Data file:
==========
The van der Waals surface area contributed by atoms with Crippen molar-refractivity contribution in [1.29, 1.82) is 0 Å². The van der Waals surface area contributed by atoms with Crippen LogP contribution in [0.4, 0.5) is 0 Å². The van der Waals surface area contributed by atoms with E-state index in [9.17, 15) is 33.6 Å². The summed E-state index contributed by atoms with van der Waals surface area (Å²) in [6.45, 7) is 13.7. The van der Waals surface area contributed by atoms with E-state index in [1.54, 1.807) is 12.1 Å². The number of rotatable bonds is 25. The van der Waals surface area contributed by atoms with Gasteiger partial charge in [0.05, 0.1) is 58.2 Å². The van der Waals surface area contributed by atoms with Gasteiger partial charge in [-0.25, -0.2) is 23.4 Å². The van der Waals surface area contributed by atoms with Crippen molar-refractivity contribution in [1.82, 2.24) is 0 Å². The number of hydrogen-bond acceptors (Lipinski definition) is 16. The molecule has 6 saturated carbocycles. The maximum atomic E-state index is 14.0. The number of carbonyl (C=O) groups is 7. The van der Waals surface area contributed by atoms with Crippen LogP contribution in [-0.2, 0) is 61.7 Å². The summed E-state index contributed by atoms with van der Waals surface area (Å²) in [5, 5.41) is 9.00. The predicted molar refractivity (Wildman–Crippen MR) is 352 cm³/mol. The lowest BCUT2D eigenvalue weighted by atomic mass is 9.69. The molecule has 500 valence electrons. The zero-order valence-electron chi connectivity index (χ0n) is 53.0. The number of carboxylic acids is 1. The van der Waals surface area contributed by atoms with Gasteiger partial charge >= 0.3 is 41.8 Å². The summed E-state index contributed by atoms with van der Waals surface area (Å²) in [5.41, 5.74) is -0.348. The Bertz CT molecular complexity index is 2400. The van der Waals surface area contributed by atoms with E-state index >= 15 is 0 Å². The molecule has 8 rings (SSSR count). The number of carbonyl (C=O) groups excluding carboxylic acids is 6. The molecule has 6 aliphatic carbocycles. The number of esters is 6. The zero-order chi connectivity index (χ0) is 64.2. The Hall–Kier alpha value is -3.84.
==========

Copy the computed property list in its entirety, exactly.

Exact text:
The van der Waals surface area contributed by atoms with Crippen molar-refractivity contribution in [1.29, 1.82) is 0 Å². The van der Waals surface area contributed by atoms with Crippen LogP contribution in [0.4, 0.5) is 0 Å². The van der Waals surface area contributed by atoms with E-state index in [9.17, 15) is 33.6 Å². The summed E-state index contributed by atoms with van der Waals surface area (Å²) in [6.45, 7) is 13.7. The van der Waals surface area contributed by atoms with E-state index in [1.54, 1.807) is 12.1 Å². The number of rotatable bonds is 25. The van der Waals surface area contributed by atoms with Gasteiger partial charge in [0.05, 0.1) is 58.2 Å². The van der Waals surface area contributed by atoms with Gasteiger partial charge in [-0.25, -0.2) is 23.4 Å². The van der Waals surface area contributed by atoms with Crippen molar-refractivity contribution in [1.82, 2.24) is 0 Å². The number of hydrogen-bond acceptors (Lipinski definition) is 16. The molecule has 6 saturated carbocycles. The maximum atomic E-state index is 14.0. The number of carbonyl (C=O) groups is 7. The van der Waals surface area contributed by atoms with Crippen LogP contribution in [-0.2, 0) is 61.7 Å². The summed E-state index contributed by atoms with van der Waals surface area (Å²) in [5, 5.41) is 9.00. The predicted molar refractivity (Wildman–Crippen MR) is 352 cm³/mol. The lowest BCUT2D eigenvalue weighted by atomic mass is 9.69. The molecule has 500 valence electrons. The zero-order valence-electron chi connectivity index (χ0n) is 53.0. The number of carboxylic acids is 1. The van der Waals surface area contributed by atoms with Gasteiger partial charge >= 0.3 is 41.8 Å². The summed E-state index contributed by atoms with van der Waals surface area (Å²) in [5.41, 5.74) is -0.348. The Bertz CT molecular complexity index is 2400. The van der Waals surface area contributed by atoms with E-state index >= 15 is 0 Å². The molecule has 8 rings (SSSR count). The number of carbonyl (C=O) groups excluding carboxylic acids is 6. The molecule has 6 aliphatic carbocycles. The number of esters is 6. The zero-order chi connectivity index (χ0) is 64.2. The Hall–Kier alpha value is -3.84.